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General Category => General Homebrew Discussion => Topic started by: stuworx on November 12, 2014, 06:41:14 AM

Title: Back to basics - the perfect blonde
Post by: stuworx on November 12, 2014, 06:41:14 AM
Hi guys,

I think this is my first post on here, but I've been reading the forum for a while. So hello from the UK.

In the NY I plan to create the perfect blonde ale for my gf. But as usual I'll make sure I benefit from it too.

I want to go back to basics and learn what each variable brings to the party, malt, hops, yeast, water and so on...

My first round of testing will be 3-4 smash brews to identify her preferred hops. I'm thinking noble type hops, saaz is in there but what others do you guys recommend?

The 2nd round will be speciality malts, again no more than 4 brews. E.g. 5-10% Munich, Vienna etc with her chosen hops, but keeping the ebc <10 (4-5 srm). Again, recommendations?

3rd round will be yeast. I think I'll do more than 4 brews here as I could split a brew into 2 fv and pitch different yeasts.

From here I plan to test water, hop timing and any other technique based variable.

The end goal is create her perfect blonde and a beer I could use as a base, e.g. Add different aroma hops.

Specs will be:
4% ish
<10 ebc
No more than 3 malts
Single hopped

Any other recommendations?

Cheers, Stuart.
Title: Re: Back to basics - the perfect blonde
Post by: klickitat jim on November 12, 2014, 06:54:43 AM
We tend to speak BJCP here! so Blonde would be kind of like an American kolsch. Clean yeast character, moderately hopped usually with citrusy hops but I like your nobel idea. Saaz would be great or hallertau,  mittelfruh, etc. I like the idea of a UK spin on it. Maybe Golden Promise with about 8-10% vienna, about 20-30 IBUs of EKG, and a scottsih yeast fermented fairly cool. Mash low so it finishes fairly dry. Dang, now I want one.
Title: Re: Back to basics - the perfect blonde
Post by: theoman on November 12, 2014, 08:06:41 AM
Funny, Belgian is what came to my mind, though the 4% might be low. I'm with Jim. But if you want to go the more Belgiany route with some estery yeast and some fuggles and/or goldings hops, I'm sure that would be delicious as well.
Title: Re: Back to basics - the perfect blonde
Post by: klickitat jim on November 12, 2014, 08:39:02 AM
Funny, Belgian is what came to my mind, though the 4% might be low. I'm with Jim. But if you want to go the more Belgiany route with some estery yeast and some fuggles and/or goldings hops, I'm sure that would be delicious as well.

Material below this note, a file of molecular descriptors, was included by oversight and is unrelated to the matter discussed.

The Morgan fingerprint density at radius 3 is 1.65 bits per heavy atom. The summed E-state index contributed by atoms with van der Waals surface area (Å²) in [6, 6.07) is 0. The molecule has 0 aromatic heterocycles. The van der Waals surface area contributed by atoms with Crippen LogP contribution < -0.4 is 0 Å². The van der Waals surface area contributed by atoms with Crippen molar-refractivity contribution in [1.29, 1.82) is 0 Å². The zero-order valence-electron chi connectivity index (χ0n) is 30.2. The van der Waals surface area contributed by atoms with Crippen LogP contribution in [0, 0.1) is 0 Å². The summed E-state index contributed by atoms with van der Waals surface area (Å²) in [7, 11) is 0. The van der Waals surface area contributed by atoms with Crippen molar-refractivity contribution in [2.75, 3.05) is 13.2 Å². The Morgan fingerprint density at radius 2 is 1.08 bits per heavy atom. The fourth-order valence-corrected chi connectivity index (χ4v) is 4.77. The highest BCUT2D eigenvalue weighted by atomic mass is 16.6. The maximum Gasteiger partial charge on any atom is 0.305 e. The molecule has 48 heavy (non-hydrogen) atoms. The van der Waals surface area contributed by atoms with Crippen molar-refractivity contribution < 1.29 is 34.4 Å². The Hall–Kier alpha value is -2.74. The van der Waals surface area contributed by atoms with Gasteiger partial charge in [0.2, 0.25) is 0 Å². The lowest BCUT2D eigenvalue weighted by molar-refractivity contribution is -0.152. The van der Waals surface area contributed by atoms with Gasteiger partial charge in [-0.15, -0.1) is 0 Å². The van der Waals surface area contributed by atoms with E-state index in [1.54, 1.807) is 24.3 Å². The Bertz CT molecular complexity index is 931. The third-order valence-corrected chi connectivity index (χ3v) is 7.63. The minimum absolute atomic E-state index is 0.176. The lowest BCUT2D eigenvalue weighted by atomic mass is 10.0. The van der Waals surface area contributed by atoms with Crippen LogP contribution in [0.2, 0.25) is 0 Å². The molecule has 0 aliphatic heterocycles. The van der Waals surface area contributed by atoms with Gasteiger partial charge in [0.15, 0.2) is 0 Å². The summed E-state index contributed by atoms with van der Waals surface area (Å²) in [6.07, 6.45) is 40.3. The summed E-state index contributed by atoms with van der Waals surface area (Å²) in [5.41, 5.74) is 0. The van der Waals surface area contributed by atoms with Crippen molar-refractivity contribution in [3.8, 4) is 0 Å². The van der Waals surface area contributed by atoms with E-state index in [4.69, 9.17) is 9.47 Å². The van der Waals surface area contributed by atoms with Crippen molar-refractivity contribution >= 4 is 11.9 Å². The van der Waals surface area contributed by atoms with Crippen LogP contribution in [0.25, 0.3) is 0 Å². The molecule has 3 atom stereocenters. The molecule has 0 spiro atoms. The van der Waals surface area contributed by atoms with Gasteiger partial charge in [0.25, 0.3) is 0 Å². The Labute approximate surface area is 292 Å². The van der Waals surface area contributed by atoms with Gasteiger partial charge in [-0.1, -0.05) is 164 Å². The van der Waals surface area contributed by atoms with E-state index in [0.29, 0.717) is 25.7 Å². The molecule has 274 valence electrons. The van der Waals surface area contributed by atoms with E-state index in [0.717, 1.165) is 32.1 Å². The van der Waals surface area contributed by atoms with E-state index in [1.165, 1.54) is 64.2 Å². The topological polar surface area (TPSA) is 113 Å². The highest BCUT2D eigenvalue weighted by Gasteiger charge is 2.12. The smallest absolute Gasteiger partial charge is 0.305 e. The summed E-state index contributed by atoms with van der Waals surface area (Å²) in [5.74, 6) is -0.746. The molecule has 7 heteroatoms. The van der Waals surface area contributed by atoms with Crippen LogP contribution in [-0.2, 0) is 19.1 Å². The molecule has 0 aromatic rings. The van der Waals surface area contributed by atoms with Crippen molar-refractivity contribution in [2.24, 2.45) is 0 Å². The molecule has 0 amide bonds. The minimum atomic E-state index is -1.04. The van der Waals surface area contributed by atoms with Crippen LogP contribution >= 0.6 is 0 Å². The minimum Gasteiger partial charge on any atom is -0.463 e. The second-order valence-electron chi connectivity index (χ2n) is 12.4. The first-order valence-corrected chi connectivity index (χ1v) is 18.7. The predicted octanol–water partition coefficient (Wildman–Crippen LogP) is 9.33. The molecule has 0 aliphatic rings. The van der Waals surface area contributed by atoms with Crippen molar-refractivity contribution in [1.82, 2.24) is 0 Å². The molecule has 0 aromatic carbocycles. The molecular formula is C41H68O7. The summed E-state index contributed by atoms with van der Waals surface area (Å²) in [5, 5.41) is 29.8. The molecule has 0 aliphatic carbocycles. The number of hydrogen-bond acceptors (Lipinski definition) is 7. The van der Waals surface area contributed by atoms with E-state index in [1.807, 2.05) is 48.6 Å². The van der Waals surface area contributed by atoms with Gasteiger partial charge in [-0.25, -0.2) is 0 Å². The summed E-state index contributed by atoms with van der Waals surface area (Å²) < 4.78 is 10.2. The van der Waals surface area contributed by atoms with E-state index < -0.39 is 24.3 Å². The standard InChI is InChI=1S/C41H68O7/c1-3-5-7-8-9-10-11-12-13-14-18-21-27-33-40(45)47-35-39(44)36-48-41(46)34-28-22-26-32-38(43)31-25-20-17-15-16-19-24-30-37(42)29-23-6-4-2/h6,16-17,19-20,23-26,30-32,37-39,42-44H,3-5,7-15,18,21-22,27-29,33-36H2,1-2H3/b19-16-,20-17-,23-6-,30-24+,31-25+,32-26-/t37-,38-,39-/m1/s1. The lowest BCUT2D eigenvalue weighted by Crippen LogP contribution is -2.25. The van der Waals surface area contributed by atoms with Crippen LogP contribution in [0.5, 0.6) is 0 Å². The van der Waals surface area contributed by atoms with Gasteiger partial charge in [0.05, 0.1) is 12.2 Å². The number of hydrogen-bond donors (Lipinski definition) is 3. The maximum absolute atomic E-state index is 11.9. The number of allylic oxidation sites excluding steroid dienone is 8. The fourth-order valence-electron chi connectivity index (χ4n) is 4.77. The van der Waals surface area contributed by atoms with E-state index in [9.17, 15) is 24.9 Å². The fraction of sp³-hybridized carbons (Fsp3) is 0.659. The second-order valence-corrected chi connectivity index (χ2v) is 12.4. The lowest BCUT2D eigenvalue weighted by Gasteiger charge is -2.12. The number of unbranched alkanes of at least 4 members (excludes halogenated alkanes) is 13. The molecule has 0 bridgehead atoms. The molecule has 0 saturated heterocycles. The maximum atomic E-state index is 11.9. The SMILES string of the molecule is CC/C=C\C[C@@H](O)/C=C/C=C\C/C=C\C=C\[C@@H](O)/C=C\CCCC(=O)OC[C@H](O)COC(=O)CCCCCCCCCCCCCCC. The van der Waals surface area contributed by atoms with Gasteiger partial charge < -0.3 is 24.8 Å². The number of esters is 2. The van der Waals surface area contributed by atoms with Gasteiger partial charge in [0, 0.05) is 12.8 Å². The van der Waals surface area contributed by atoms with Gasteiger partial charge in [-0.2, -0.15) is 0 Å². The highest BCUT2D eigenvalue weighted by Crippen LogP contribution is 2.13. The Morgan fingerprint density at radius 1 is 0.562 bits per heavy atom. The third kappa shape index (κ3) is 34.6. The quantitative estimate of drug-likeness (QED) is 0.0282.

That little e makes all the difference huh?
Title: Re: Back to basics - the perfect blonde
Post by: narvin on November 12, 2014, 01:08:08 PM
Funny, Belgian is what came to my mind, though the 4% might be low. I'm with Jim. But if you want to go the more Belgiany route with some estery yeast and some fuggles and/or goldings hops, I'm sure that would be delicious as well.

That little e makes all the difference huh?

Yeah, the difference between French and Flemish :)
Title: Re: Back to basics - the perfect blonde
Post by: dmtaylor on November 12, 2014, 01:19:53 PM
Fellas, American blonde ale is a BJCP style, and it is a style that I love.  But of course you can turn it into something German, English, Belgian, whatever if you want to.  Here's a few ingredient ideas that I've used in my American style versions:

amber malt (you can toast your own if you can't find commercially)
Munich
Maris Otter
rye malt
wheat malt
smoked malt (for very very slight effect, keep it under 8% of the grist)
flaked corn
Gambrinus honey malt (<5%)
wildflower honey
Wyeast 2565 or WLP029 Kolsch yeast
WLP400 or 3944 witbier yeast
Nottingham ale yeast
US-05 / WLP001 / 3056

Sky is the limit on hops and yeast, really.  I usually use my homegrown Hallertau and Cascade hops for these, or Tettnanger, or odds and ends.  I don't like a huge hop flavor in most of my blonde ales although I did really like the Cascade single-hop one.  So anyway, listed above is the somewhat more unusual ingredients that have made many of the best blonde ales that I have tasted.
Title: Re: Back to basics - the perfect blonde
Post by: Jimmy K on November 12, 2014, 05:40:11 PM
I always thought a perfect blonde was more an ultimate goal than 'basics'
Title: Re: Back to basics - the perfect blonde
Post by: morticaixavier on November 12, 2014, 07:59:49 PM